The test is an in vitro diagnostic for the detection and genotyping of the *2 and *3 alleles of the CYP2C9 gene and a single-point polymorphism (C to T at position 1173) of the VKORC1 gene. It is performed from EDTA-anticoagulated whole blood samples. Intended to be used on the Verigene System, the test kit includes 12 test cartridges with a sample buffer. Additional aliquots of the sample buffer may be purchased.

The Verigene System is comprised of two core instruments: a Verigene Reader, which is the central control unit, and a Verigene Processor. Each Processor contains four independent test processing modules or bays, and a single Verigene Reader can control up to eight Verigene Processors. All Verigene tests have a 2-hour turnaround time.

“While there are other warfarin tests, ours makes testing very accessible,” Campbell says. “Since it is used on the Verigene System, it is 90% hands-off. The machine does the work, from loading the sample until reading the results. You don’t have to run the tests in batches. You can run a single test, and can stop and start independently, meaning you don’t have to wait until you have a lot of tests in the queue before running the machine. This makes labs work efficiently.”

Cepheid also offers an FDA-cleared in vitro diagnostic test, developed originally by Paragon DX of North Carolina. In about 1 hour, the Rapid Genotyping Assay detects variations in the genes CYP2C9 and VKORC1. The rapid turnaround time allows physicians to determine individual warfarin requirements while patients are still in the emergency department or soon after a visit to the physician. The assay uses Cepheid’s Smart Cycler DX Platform.

In January, Paragon opened its own CLIA-certified clinical testing lab in North Carolina that offers genetic tests to identify sensitivity to warfarin. The laboratory-developed test is based on the company’s own analyte-specific reagents and can run on any real-time PCR system. It gauges mutations CYP2C9 *2 and *3, and VKORC1, and offers next-day turnaround—an improvement over other labs, which can take as long as 5 days to generate results, Murphy says.

According to CEO Michael Murphy, the company decided to open its own lab to obtain more access to local physicians so that Paragon can hear directly from area physicians regarding which tests they think are important to bring into the market in the future. The company is planning to offer testing for Factor V Leiden for thrombophilia and move into pharmacogenetic testing for cancers—for example, breast cancer, which is often treated with tamoxifen.

“Offering CYP2D6 (which is important to metabolizing tamoxifen) genotype testing for tamoxifen patients is the next logical step,” Murphy says.

Backup from Academic Data

A recent study from the Washington School of Medicine may help make warfarin testing routine as it confirms that using a patient’s genetic information can make it easier to administer the correct warfarin dose.

“If the warfarin dose is too high, patients are at risk of hemorrhage, and if it’s too low, they risk blood clots that can lead to stroke, heart attack, or even death,” Gage says. “Unfortunately, getting the warfarin dose right is like walking a tightrope—it’s very easy to give too little or too much.”

Gage, along with Associate Professor Charles Elby, MD, recently developed improved dosing formulas by calculating the effect of two genes involved in warfarin sensitivity and metabolism. Their research, published in the February 19, 2009, issue of the New England Journal of Medicine, demonstrated that gene-based dosing could more quickly and accurately estimate the appropriate dose of warfarin.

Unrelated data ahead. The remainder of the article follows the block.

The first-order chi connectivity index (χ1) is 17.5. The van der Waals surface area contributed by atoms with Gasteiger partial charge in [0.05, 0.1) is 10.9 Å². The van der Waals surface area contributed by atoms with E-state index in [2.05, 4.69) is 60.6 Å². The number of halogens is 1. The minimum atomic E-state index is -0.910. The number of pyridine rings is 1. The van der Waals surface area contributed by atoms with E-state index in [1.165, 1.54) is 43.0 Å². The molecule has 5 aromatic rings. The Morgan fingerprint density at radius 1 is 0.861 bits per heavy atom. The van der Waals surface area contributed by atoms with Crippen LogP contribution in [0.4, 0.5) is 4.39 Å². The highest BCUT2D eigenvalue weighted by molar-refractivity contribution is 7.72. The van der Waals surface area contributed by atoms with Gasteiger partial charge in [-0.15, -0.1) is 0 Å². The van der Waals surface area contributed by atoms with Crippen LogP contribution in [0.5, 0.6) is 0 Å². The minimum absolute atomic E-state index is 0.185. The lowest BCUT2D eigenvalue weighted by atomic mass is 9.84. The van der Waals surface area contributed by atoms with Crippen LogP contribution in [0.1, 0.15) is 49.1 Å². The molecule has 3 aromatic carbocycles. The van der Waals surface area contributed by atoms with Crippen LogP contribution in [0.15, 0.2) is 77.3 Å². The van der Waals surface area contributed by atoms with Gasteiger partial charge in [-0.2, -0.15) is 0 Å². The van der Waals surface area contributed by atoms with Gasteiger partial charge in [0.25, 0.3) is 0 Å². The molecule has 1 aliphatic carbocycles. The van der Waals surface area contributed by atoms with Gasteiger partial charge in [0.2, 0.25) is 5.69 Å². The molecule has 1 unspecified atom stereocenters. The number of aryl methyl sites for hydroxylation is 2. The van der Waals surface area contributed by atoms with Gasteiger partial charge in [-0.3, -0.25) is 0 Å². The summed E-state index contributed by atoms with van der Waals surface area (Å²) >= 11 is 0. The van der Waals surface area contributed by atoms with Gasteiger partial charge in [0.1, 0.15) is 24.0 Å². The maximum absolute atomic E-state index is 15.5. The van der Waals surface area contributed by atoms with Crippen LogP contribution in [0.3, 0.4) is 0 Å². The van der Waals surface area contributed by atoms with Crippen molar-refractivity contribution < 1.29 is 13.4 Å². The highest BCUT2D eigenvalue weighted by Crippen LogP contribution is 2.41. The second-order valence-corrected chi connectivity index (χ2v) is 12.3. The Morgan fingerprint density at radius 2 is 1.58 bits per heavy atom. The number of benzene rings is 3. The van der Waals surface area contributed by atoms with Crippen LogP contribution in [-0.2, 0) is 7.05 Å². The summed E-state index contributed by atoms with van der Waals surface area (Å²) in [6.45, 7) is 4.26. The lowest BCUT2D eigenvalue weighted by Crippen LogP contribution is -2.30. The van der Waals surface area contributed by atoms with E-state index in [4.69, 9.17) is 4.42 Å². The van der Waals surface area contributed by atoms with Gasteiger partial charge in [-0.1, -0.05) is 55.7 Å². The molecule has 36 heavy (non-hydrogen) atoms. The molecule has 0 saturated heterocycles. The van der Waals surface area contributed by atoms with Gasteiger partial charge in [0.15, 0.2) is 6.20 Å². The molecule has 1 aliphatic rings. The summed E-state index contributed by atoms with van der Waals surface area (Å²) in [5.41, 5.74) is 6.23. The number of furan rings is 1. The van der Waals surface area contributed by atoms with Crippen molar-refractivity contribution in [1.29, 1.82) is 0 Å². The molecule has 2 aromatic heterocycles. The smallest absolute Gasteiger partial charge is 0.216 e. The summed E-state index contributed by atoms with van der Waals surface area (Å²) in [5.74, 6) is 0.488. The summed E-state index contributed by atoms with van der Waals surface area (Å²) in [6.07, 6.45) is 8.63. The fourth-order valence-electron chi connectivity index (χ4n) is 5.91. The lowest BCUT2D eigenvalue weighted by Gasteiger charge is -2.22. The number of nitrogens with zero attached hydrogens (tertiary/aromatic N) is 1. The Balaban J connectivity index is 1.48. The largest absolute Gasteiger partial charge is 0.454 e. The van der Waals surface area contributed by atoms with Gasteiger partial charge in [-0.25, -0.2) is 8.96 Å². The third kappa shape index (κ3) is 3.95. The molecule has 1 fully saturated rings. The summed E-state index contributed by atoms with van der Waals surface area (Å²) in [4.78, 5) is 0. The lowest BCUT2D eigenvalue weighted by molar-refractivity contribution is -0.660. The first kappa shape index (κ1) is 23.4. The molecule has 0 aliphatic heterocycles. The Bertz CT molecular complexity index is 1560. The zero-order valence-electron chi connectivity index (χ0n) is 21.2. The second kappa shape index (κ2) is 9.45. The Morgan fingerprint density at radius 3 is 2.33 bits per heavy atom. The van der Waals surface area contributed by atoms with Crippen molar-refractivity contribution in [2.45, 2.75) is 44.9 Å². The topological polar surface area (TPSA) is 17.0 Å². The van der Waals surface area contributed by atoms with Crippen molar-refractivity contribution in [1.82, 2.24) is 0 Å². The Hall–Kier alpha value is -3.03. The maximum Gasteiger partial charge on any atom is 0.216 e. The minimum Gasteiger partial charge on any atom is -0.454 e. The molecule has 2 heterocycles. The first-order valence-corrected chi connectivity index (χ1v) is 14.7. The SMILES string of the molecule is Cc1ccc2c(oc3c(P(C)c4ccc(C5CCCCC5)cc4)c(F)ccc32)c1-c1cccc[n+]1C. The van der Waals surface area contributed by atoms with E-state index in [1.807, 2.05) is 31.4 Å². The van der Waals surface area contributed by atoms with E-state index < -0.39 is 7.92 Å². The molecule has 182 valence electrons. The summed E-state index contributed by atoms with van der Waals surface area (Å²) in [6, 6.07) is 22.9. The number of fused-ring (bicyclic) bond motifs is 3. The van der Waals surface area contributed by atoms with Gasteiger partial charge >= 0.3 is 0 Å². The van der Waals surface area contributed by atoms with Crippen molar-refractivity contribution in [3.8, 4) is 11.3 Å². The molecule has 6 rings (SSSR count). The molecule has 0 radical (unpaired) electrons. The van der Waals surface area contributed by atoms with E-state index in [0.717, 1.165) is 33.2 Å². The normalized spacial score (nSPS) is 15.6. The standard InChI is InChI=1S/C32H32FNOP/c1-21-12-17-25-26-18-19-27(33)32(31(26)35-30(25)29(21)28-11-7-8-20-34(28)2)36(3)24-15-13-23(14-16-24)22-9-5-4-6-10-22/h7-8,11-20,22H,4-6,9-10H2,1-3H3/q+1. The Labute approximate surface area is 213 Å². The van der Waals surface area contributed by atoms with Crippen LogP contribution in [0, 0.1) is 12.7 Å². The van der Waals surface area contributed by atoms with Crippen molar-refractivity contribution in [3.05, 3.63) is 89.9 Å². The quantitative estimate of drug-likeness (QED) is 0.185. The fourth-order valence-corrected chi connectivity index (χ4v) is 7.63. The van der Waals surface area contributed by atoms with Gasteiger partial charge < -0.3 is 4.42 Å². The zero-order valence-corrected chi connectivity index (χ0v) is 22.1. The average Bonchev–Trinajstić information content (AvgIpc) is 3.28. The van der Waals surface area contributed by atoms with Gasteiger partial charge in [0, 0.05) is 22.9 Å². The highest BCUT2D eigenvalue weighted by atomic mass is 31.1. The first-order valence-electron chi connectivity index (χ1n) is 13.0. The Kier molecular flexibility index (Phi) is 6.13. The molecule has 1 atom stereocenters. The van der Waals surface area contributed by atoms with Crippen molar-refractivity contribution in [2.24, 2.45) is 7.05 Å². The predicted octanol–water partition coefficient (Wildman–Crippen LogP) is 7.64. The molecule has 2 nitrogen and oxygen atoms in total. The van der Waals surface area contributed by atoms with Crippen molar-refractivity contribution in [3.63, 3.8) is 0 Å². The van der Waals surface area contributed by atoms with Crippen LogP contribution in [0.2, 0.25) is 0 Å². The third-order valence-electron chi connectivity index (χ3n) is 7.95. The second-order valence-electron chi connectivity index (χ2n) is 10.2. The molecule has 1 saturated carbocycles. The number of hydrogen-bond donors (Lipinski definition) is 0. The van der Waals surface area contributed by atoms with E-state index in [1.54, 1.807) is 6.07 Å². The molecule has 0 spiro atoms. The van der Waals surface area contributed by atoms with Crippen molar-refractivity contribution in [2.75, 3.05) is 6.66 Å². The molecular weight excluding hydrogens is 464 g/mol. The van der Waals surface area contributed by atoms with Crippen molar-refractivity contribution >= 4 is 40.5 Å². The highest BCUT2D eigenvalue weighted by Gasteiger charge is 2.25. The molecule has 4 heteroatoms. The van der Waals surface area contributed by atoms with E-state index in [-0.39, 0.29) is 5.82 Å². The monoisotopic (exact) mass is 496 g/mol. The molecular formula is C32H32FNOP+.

The study gave gene-based dosing a rigorous test in an international collaboration that included more than 5,000 patients who had been prescribed warfarin in the past and had achieved a stable effective dose.

The researchers calculated a warfarin dose for each of these patients with the gene-based dosing algorithm and with a formula based only on clinical data, and checked how closely the calculated dose matched the dose actually used for each patient. In 60% of the patients, the gene-based formula got closer to the actual dose than did the clinical formula.

In addition, the study showed that the gene-based formula was better than the clinical formula at identifying patients at the low and high ends of the dosing spectrum, who are at high risk if given the wrong dose. It provided significantly fewer overestimations in the low-dose group and significantly fewer underestimations in the high-dose group.

To follow developments in pharmacogenetics, bookmark our website.

“This research study has made an important advance toward personalizing medicine—it uses data from countries around the world to develop a gene-based strategy for warfarin dosing that could benefit a wide range of patients,” says Jeremy Berg, PhD, director of the National Institute of General Medical Sciences, which partially funded the study. “This is a wonderful example of international cooperation, and the results are especially valuable for the United States, since our population is so genetically diverse.”

The research lays important groundwork for a new clinical trial, the Clarification of Optimal Anticoagulation through Genetics trial. The trial, sponsored by the National Heart, Lung, and Blood Institute—one of the National Institutes of Health—will compare gene-based warfarin dosing to the traditional dosing approach in a prospective, randomized trial. The trial will enroll 1,200 participants of diverse backgrounds and ethnicities at 12 clinical sites in the United States, including Washington University School of Medicine.

Shannon Rose is a freelance health and medical writer based in Temecula, Calif.